Android has found its way everywhere else, so why not in the car as well? Android Auto is Google’s version of the OS for the car, giving you a large, touch-friendly interface for getting directions, putting your tunes on, and keeping in touch while you’re on the road.
Unlike Apple’s rival platform (see below), Android Auto is available as a downloadable app as well as coming baked in to modern-day car stereo units. That means you can make use of it today on your Android phone – and these are some of the reasons why you should.
Android Auto basics
There’s no great magic to Android Auto: it just adapts the standard Android interface to something that’s designed with drivers in mind. Menus and icons are bigger and simpler, voice control is supported throughout, and there’s a heavy dollop of Google-powered automation to try and guess what you need so you can keep your attention on the road.
Maps, music (and podcast) apps, and communication are at the core of Android Auto – you can, for example, set a default reply template to be sent out whenever someone texts you, telling that person you’re out on the road and will get back to them soon. When you go to the Auto phone app, meanwhile, all your recent calls are listed there for easy access.
For apps to be available in Android Auto, their developers need to upgrade them to be compatible: the likes of Spotify, Deezer, Facebook Messenger and Skype have joined the usual suspects from Google. If you want to get started with Android Auto on your own device and in your own car, head to the Google Play Store to download the latest version.
You can launch Android Auto manually or have it automatically appear when a Bluetooth device (like your car stereo) is detected – see below for more details on the app’s settings. Apps can be chosen using the bar at the bottom (or on the right in landscape mode), and you need to hit the circular icon in the corner to go back to the original Android interface.
Try tapping around the interface or shouting out a few commands if you need to keep your hands on the wheel – the “OK Google” voice shortcut is supported too, so you can say “OK Google, show me directions to London”. Navigation automatically starts after a few seconds unless you cancel it, with automated actions the way of Android Auto.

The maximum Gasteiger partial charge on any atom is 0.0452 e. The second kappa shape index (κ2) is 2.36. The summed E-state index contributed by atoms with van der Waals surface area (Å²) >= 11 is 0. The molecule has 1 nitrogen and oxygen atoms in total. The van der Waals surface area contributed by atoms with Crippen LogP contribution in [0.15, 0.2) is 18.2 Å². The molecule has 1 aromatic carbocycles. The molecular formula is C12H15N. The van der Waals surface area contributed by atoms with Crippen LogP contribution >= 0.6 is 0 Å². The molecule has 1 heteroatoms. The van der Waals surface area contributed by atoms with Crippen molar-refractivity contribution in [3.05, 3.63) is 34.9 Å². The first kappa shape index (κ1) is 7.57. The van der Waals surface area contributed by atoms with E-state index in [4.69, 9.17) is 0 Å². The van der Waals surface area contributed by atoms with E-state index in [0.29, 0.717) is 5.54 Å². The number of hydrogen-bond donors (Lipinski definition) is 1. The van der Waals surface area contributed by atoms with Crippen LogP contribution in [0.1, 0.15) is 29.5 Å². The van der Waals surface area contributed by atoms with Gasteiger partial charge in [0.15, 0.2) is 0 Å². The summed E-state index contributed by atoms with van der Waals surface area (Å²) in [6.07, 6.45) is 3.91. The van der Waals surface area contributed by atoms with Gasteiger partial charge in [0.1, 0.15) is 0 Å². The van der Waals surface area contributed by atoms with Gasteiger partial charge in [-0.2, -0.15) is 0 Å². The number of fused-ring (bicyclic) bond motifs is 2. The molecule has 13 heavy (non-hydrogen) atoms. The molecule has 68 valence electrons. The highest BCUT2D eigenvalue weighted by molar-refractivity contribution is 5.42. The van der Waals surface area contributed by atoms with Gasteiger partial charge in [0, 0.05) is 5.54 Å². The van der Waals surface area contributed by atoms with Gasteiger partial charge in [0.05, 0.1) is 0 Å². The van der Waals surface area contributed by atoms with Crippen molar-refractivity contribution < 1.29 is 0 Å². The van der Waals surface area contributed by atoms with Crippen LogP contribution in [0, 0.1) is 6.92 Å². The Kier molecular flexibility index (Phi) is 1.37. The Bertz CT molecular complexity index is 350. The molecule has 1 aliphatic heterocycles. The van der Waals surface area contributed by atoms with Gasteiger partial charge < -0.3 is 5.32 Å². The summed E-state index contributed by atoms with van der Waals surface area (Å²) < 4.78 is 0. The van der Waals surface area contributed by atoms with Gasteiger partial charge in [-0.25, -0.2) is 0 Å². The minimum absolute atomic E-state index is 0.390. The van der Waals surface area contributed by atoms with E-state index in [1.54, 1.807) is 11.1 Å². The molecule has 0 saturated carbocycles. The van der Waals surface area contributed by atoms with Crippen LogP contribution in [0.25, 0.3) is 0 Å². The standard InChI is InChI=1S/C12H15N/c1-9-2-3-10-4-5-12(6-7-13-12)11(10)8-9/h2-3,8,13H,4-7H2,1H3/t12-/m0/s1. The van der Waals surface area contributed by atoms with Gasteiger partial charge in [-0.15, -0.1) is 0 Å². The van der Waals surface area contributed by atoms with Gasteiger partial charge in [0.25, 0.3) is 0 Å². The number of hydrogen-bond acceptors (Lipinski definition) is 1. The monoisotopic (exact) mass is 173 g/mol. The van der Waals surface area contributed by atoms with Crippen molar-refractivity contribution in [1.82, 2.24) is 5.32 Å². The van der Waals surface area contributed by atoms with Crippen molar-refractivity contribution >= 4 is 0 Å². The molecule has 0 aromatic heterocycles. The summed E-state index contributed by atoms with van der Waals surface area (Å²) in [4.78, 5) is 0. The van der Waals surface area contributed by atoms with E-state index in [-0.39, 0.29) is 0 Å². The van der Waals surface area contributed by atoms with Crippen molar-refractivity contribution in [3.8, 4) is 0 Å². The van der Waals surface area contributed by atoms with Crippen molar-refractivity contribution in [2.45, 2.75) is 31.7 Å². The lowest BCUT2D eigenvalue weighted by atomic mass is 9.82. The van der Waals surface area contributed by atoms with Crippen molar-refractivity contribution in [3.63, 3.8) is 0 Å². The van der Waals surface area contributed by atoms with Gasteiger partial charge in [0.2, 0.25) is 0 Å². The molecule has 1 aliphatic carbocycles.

Throughout the Android Auto interface this theme is repeated: voice control, big menus, and intuitive responses that don’t require manual actions. On the front screen is a Google Now-style interface that brings up some handy cards, like one showing the current weather forecast and others showing directions to places Google thinks you want to go to.
There are a pile of settings to explore in Android Auto – but we’d recommend waiting until you can park up before checking them all out. Tap the hamburger menu button (top left) then choose Settings (you can also exit the app from here): the next screen lets you turn off “OK Google” detection, set your driving auto-reply message, and plenty more besides.
Another option limits Wi-Fi while driving, which might save a little on battery life while you’re out on the road, if you don’t have a charger handy. Meanwhile the Connected cars entry can be use54152d to connect your phone to an Android Auto-compatible car unit, if you’ve got one installed in your motor, putting the display up on the integrated screen.
Apple has its own car dashboard interface, known as CarPlay – an adapted version of iOS just as Android Auto is an adapted version of Android. However, it’s only available on car dashboard units right now, not as a separate app that’ll run on your iPhone and iPad, so we couldn’t test it out for this feature (but watch this space).
CarPlay includes all the features you would expect: a chunkier, simpler interface for accessing maps, music and other kinds of apps. Your iPhone (or iPad) essentially streams information to a CarPlay unit, so it’s really just a way of controlling your mobile device on the go through an interface that’s more suited to being operated while you’re driving.